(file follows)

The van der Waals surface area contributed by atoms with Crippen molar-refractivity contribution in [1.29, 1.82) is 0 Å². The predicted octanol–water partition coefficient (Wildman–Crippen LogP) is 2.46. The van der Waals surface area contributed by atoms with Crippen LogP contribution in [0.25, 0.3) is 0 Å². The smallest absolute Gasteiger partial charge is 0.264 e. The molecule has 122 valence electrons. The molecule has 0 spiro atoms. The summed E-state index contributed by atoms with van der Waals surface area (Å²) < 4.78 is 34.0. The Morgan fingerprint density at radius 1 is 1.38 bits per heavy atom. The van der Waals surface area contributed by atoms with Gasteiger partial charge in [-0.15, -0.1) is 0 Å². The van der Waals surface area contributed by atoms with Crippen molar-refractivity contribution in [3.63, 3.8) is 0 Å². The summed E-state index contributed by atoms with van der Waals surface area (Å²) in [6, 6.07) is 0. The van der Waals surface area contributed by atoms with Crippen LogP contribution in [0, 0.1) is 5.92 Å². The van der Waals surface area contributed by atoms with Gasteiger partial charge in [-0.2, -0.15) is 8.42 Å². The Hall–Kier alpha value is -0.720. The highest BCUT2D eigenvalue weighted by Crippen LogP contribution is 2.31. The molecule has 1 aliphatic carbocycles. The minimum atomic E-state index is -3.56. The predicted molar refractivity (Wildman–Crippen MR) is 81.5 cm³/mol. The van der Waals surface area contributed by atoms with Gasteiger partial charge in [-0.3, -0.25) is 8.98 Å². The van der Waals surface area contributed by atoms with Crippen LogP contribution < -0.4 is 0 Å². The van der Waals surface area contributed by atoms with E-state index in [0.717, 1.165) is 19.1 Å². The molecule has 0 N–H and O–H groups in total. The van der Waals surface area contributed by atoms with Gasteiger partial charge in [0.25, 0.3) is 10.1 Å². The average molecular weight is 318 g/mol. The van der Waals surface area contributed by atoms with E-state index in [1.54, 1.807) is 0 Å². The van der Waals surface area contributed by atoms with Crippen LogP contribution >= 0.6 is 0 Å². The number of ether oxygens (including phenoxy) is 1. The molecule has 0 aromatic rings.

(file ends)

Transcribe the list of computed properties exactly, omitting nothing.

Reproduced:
The van der Waals surface area contributed by atoms with Crippen molar-refractivity contribution in [1.29, 1.82) is 0 Å². The predicted octanol–water partition coefficient (Wildman–Crippen LogP) is 2.46. The van der Waals surface area contributed by atoms with Crippen LogP contribution in [0.25, 0.3) is 0 Å². The smallest absolute Gasteiger partial charge is 0.264 e. The molecule has 122 valence electrons. The molecule has 0 spiro atoms. The summed E-state index contributed by atoms with van der Waals surface area (Å²) < 4.78 is 34.0. The Morgan fingerprint density at radius 1 is 1.38 bits per heavy atom. The van der Waals surface area contributed by atoms with Gasteiger partial charge in [-0.15, -0.1) is 0 Å². The van der Waals surface area contributed by atoms with Crippen molar-refractivity contribution in [3.63, 3.8) is 0 Å². The summed E-state index contributed by atoms with van der Waals surface area (Å²) in [6, 6.07) is 0. The van der Waals surface area contributed by atoms with Crippen LogP contribution in [0, 0.1) is 5.92 Å². The van der Waals surface area contributed by atoms with Gasteiger partial charge in [-0.2, -0.15) is 8.42 Å². The Hall–Kier alpha value is -0.720. The highest BCUT2D eigenvalue weighted by Crippen LogP contribution is 2.31. The molecule has 1 aliphatic carbocycles. The minimum atomic E-state index is -3.56. The predicted molar refractivity (Wildman–Crippen MR) is 81.5 cm³/mol. The van der Waals surface area contributed by atoms with Gasteiger partial charge in [-0.3, -0.25) is 8.98 Å². The van der Waals surface area contributed by atoms with Crippen LogP contribution < -0.4 is 0 Å². The van der Waals surface area contributed by atoms with E-state index in [0.717, 1.165) is 19.1 Å². The molecule has 0 N–H and O–H groups in total. The van der Waals surface area contributed by atoms with Gasteiger partial charge in [0.25, 0.3) is 10.1 Å². The average molecular weight is 318 g/mol. The van der Waals surface area contributed by atoms with E-state index in [1.54, 1.807) is 0 Å². The van der Waals surface area contributed by atoms with Crippen LogP contribution >= 0.6 is 0 Å². The number of ether oxygens (including phenoxy) is 1. The molecule has 0 aromatic rings.